May 20, 2003

MIT License

My beautiful argument yesterday that Creative Commons can't very well insist on people giving warranties in CC licenses if they disclaim them for themselves might be falling apart already. Maybe that was too good to be true.

So here is another witness for the theory that Creative Commons doesn't really insist on the warranties even now. The MIT Open Courseware License. That license is well known to Creative Commons, as is easily verified reading Glenn Otis Brown's article here.

Article 4 of the MIT license:

"4. Liability Disclaimer
Care has been taken by MIT OCW, faculty authors and content developers to assure accuracy and completeness of content in MIT OCW consistent with high academic standards. However, neither MIT nor original authors make any warranty, express or implied, as to the correctness, completeness, or quality of OCW materials. Materials or their suitability for a particular purpose. THE MIT OCW MATERIALS ARE OFFERED AS IS. MIT AND THE COPYRIGHT OWNERS MAKE NO REPRESENTATIONS OR WARRANTIES OF ANY KIND CONCERNING THE MATERIALS, EXPRESS OR IMPLIED, INCLUDING, WITHOUT LIMITATION, WARRANTIES OF MERCHANTABILITY, FITNESS FOR A PARTICULAR PURPOSE, NONINFRINGEMENT, OR THE ABSENCE OF LATENT OR OTHER DEFECTS, ACCURACY, OR THE PRESENCE OR ABSENCE OF ERRORS, WHETHER OR NOT DISCOVERABLE. MIT EXTENDS NO WARANTIES OF ANY KIND AS TO THE MIT OCW MATERIALS' CONFORMITY WITH ANY OTHER MATERIALS. Furthermore, and not limiting the foregoing, MIT makes no warranty or representation that the use of the materials will not infringe any patents, copyright or other intellectual property rights of MIT or of a third party.

IN NO EVENT SHALL MIT, ITS TRUSTEES, DIRECTORS, OFFICERS, EMPLOYEES OR AFFILIATES BE LIABLE FOR INCIDENTAL OR CONSEQUENTIAL DAMAGES OF ANY KIND, INCLUDING ECONOMIC DAMAGES OR INJURY TO PROPERTY, PERSON OR LOST PROFITS, REGARDLESS OF WHETHER MIT SHALL BE ADVISED, SHALL HAVE OTHER REASON TO KNOW OR IN FACT SHALL KNOW OF THE POSSIBILITY OF THE FOREGOING."

This is exactly what I think is fair in a license that is given free of charge. However, it is substantially different from the Creative Commons default license.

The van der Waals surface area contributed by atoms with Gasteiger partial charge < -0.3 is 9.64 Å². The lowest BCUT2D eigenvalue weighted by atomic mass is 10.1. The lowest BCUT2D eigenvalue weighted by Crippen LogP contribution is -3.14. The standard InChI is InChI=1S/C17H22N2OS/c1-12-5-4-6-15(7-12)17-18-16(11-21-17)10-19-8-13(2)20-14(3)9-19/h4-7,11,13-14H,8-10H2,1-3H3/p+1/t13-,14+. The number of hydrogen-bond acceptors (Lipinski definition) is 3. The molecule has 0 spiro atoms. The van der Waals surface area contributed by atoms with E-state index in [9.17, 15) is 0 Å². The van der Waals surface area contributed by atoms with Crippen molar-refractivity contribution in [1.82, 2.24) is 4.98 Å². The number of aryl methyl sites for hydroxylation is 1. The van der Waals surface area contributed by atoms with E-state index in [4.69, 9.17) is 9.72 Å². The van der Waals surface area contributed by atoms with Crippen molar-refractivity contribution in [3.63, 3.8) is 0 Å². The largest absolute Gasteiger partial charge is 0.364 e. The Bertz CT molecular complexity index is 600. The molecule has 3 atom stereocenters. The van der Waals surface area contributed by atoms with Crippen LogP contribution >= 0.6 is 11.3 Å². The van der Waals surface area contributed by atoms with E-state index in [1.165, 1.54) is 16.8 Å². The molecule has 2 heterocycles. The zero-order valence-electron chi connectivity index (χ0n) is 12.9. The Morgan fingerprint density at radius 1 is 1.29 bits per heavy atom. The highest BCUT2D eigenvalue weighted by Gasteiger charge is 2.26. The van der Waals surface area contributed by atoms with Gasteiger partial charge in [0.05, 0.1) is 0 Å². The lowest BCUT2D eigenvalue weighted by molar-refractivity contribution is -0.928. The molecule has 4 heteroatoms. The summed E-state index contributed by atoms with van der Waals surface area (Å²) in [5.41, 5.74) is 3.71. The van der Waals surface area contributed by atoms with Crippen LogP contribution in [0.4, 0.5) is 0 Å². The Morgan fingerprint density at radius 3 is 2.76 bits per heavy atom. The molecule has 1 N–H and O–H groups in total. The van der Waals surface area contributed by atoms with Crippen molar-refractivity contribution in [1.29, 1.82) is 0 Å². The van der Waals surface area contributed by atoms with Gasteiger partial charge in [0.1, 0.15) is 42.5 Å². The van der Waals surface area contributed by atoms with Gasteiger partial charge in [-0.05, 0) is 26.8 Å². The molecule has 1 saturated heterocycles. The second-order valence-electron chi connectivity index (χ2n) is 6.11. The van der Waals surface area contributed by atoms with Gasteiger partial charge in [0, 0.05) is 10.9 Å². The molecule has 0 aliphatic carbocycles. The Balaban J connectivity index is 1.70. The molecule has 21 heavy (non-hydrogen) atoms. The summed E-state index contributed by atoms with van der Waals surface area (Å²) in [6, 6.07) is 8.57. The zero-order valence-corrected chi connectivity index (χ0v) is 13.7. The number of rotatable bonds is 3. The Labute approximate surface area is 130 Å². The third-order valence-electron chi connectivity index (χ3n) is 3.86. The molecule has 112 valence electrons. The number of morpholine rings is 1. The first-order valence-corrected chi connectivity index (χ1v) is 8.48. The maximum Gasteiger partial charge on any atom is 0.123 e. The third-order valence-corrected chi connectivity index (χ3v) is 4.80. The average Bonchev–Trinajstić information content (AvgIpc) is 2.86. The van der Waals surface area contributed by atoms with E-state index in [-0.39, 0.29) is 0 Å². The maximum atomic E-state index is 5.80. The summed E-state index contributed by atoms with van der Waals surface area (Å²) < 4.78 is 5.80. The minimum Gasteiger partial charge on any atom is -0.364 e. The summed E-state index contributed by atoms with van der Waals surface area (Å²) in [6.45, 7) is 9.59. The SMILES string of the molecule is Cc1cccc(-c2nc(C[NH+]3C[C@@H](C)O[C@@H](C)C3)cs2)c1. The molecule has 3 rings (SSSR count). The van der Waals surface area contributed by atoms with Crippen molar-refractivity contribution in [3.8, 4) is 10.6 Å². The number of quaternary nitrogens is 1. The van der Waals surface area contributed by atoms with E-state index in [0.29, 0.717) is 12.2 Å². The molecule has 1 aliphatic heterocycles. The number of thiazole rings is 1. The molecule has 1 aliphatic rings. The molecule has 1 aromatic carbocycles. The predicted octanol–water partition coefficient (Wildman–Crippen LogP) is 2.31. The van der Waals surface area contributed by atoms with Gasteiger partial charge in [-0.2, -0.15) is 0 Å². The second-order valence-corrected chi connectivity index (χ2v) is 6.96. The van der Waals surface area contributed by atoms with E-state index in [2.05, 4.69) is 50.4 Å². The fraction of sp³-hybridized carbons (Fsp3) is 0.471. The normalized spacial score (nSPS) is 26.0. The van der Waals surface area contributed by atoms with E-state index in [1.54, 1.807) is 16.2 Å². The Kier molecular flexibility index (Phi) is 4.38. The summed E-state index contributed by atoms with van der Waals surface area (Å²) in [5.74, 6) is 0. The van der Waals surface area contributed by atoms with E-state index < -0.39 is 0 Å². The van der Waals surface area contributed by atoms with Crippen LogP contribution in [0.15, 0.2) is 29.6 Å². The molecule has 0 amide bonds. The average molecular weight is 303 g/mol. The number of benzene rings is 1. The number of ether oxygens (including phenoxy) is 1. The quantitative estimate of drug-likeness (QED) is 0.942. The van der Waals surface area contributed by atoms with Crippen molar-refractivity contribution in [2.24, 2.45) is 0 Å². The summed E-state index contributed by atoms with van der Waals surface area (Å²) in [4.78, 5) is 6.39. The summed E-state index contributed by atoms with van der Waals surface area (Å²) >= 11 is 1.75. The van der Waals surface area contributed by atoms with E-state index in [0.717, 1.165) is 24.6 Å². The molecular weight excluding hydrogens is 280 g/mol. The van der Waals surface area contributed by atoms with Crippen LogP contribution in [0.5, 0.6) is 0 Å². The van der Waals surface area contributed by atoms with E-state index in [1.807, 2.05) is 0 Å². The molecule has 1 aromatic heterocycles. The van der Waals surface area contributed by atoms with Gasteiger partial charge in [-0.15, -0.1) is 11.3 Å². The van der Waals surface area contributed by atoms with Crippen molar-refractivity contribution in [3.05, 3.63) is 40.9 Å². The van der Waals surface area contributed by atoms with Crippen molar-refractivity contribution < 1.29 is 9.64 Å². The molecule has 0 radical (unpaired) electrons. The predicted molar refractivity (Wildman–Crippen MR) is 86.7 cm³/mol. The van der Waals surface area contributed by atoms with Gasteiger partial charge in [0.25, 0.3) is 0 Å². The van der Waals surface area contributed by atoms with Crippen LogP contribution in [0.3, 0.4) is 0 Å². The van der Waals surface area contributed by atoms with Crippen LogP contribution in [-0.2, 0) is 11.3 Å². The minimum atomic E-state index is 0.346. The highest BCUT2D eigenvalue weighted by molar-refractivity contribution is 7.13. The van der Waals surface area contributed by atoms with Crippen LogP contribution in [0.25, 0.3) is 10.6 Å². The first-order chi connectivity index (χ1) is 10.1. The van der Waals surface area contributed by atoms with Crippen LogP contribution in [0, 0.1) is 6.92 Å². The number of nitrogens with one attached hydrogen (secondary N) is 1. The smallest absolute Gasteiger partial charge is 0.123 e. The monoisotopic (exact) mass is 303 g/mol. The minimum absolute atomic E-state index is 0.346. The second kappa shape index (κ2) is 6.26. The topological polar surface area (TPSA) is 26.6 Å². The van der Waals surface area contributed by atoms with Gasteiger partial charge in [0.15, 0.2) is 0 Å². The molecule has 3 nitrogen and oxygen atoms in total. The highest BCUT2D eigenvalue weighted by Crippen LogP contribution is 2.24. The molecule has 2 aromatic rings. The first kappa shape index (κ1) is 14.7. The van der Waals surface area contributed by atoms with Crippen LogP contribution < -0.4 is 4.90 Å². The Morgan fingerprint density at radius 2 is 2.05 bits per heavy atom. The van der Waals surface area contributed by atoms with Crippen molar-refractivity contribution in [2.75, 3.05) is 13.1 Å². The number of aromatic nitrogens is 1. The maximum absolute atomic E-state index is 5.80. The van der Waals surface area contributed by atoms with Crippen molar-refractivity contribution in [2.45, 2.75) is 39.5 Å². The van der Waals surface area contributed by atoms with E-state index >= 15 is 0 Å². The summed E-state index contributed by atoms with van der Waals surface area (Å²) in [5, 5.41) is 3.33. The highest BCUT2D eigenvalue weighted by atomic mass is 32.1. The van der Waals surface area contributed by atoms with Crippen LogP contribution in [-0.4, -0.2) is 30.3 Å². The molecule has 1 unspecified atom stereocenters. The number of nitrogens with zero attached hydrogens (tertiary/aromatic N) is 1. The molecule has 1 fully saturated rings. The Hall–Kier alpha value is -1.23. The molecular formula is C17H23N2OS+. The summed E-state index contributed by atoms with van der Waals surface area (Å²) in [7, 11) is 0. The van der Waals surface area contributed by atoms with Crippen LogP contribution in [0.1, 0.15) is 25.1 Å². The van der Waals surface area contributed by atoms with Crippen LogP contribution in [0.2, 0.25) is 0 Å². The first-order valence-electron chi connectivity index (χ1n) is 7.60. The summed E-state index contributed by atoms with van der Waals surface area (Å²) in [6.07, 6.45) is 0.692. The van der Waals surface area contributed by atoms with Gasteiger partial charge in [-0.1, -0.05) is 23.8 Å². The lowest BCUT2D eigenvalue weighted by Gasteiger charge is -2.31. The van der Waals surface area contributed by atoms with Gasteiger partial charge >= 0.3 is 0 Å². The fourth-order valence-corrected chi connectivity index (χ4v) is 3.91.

So why can MIT call this a Creative Commons license? And is everybody else also free to start editing the Creative Commons license texts to suit their personal prefences?

The answer needs to start again at the Creative Commons "policies" page.

There all content on the website is licensed under a simple attribution CC license. That would mean that everybody would be free to edit CC license texts like MIT has done, as long as they continue to give credit to Creative Commons, as MIT does.

If that were true, the debate would be a very different one. Everyone who doesn't like the idea of giving warranties for licenses that are free of charge can just edit them out, like MIT did.

However, there is some uncertainty left. The license is only valid where not noted otherwise.

The next two sentences on the "policies" page say:

"We do not assert a copyright in the text of our licenses. Modified versions of our licenses, however, should not be labeled as 'Creative Commons.'"

This might reasonably be understood as "noting otherwise".

The first sentence might mean that the text of the licenses is dedicated to the public domain, though there is some doubt from the fact that Creative Commons has a formal procedure in place for dedicating to the public domain and nothing indicates that procedure has been followed for the license texts.

If so, MIT and everyone else can edit the texts as well. However, in that case people are not required to give credit to Creative Commons.

And the next sentence even requires people from refraining to do so. It is not exactly clear if Creative Commons would use trademark law to enforce their wish that people "should not" label modified versions as Creative Commons licenses. Maybe MIT is not violating the Creative Commons trademark right now.

Then, maybe they are.

So it seems to be clear under any reading of the policy page that people can go ahead and write their own different version of the license texts, if they don't like the treatment of the warranty issue, or anything else in the default. For example, if someone wanted to use CC licenses with DRM, they could just edit out the DRM part.

But another question that might benefit from some clarification is: Will Creative Commons tolerate calling the resulting changed license text a "Creative Commons" license, as they apparently are now in the MIT case?


Posted by Karl-Friedrich Lenz at May 20, 2003 09:01 PM | TrackBack